Oli Meets Tim Prendergast
- Wed 4th Jan '12
Music-mad runner Tim Prendergast is counting down the days to the London Paralympics by listening to his favourite 2,012 songs!
The partially blind athlete has compiled a chart of his top tunes and will run down the entire list, playing his Number One before the 1,500m final on September 4.
‘Vertigo’ by U2 (straight in at No. 2,012) kicked off Tim’s playlist on New Year’s Day, 248 days before the New Zealander hopes to claim his second Paralympic gold.
“It’s fair to say I’m into my music,” says London-based Tim, who has lost 95 per cent of his sight, “so listening to all those songs in the build up to the Paralympics will be a huge inspiration.
“If all goes to plan I’ll listen to my top 10 just before I start my warm up for the final and hopefully that will give me the crucial extra edge and motivation I need.”
Tim, whose 1,500m personal best is three minutes 51 seconds, will run 70 miles a week for the next month before flying to his native New Zealand to push his case for Paralympic selection.
The 32-year-old will compete against fully-sighted athletes at three Paralympic-sanctioned events – the Auckland Championships, the New Zealand National Championships and the Victorian Championships, in Melbourne – in a bid to catch the selectors’ eye.
He has developed a new appreciation for running after suffering from Achilles Tendinopathy last year and, with training at Maida Vale’s Paddington Recreation Ground going well, Tim is more determined than ever to participate at what he calls a ‘home’ Games.
“I’ve been back in full training for a good three months now and have been able to do some long burn, endurance work on the track,” he says.
“Achilles injuries are very temperamental, so last summer it was a case of taking small steps and looking at the bigger picture rather than trying to race.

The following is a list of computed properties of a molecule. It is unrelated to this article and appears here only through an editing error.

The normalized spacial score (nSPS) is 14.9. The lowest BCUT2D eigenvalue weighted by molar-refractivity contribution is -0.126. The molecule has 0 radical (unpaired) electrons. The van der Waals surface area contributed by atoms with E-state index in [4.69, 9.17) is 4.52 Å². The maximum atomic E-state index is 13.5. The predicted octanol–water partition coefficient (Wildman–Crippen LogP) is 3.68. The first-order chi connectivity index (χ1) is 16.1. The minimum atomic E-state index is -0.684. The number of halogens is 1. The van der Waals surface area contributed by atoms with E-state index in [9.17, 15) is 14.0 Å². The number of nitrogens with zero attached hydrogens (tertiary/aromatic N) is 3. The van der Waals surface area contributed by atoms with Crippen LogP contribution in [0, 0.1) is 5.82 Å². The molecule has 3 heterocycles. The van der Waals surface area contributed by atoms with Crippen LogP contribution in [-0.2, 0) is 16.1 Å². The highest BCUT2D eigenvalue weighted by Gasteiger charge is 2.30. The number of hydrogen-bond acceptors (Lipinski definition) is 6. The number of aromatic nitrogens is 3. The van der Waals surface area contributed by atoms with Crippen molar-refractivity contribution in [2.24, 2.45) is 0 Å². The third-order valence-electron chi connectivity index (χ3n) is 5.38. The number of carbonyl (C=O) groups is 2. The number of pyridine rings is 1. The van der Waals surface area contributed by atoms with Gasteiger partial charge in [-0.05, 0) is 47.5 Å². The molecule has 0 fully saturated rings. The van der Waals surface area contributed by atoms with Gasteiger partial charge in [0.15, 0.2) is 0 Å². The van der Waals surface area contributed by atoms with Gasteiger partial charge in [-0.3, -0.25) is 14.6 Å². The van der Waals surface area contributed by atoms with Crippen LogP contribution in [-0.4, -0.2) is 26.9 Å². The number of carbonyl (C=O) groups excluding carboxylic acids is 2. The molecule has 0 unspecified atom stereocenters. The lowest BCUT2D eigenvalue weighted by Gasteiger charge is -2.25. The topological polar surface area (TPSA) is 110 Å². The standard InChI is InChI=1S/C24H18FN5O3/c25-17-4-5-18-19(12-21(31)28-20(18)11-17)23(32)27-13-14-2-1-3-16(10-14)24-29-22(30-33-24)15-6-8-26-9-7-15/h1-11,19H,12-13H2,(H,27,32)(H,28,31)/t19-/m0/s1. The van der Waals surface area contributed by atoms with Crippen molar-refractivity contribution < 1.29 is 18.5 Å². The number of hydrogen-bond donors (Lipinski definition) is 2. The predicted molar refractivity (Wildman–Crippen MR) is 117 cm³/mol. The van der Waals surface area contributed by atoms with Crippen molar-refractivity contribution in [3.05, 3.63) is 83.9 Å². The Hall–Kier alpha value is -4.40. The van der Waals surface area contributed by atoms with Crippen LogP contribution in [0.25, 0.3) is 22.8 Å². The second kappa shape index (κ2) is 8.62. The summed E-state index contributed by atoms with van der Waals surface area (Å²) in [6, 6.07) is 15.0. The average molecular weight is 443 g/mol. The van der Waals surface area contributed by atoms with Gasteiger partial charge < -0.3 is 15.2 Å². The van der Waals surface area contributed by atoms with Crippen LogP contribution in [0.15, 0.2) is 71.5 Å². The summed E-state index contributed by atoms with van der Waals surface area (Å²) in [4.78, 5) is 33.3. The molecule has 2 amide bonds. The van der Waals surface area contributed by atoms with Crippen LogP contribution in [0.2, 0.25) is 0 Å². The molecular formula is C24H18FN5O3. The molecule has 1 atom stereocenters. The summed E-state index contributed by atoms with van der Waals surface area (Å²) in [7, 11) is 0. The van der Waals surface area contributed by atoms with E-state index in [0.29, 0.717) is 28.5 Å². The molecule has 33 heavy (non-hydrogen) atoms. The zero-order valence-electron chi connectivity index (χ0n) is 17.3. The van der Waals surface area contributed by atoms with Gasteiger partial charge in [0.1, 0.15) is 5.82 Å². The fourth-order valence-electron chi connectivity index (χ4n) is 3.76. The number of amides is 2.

“It’s paying off because I’ve been feeling very, very fit recently and looking back at my training logs I’m pretty much where I usually am nine months before a major competition.”
Tim claimed silver over 800m and 1,500m at the Sydney Paralympics, before winning the gold medal in the T13 800m at his second Games, in Athens.
He could not repeat the feat at Beijing 2008 but the Sky Sports Living for Sport Mentor feels that disappointment has made him a more rounded character.
“Going from the ultimate high of winning in Athens to the lows of Beijing has helped me to appreciate how important experience of all kinds is,” he says. “I feel more balanced and mentally strong as a result.
“Everyone experiences obstacles and bumps along the road. On my school visits I explain what I have achieved but also how important it is to be resilient when things aren’t going so well.
“At the age of eight I had the world at my feet but then I started to lose my sight and now when I look straight ahead I have a big blind spot, so I have to rely on my peripheral vision to avoid obstacles.
“It is intuition – a sixth sense that comes from almost 20 years of running. I can count five accidents that can be directly attributed to my blindness where I’ve come out second best but I can recite 500 really close calls where I nearly collided with someone and it could have been so much worse!
“I try to encourage kids to use their peripheral vision in my school sessions to illustrate that there are many different ways to tackle any obstacles they might come across.”
Find out about Teignmouth Community School's Sky Academy experience, alongside Sky Academy Ambassador Darren Campbell and Senior Athlete Mentor Steve Brown
Read all about Thierry Henry's Sky Sports Living for Sport confidence-building session with 15 students from Chobham Academy on Tuesday 27 October
300 students from 12 secondary schools across the UK took part in the Sky Academy Confidence Day with Jessica Ennis-Hill on Thursday 22 October.
Read all about it here.
Watch an interview with Sky Sports Living for Sport Athlete Mentor Serita Shone who says young girls must be encouraged to participate in sport not just for health reasons but also because of the life skills it teaches them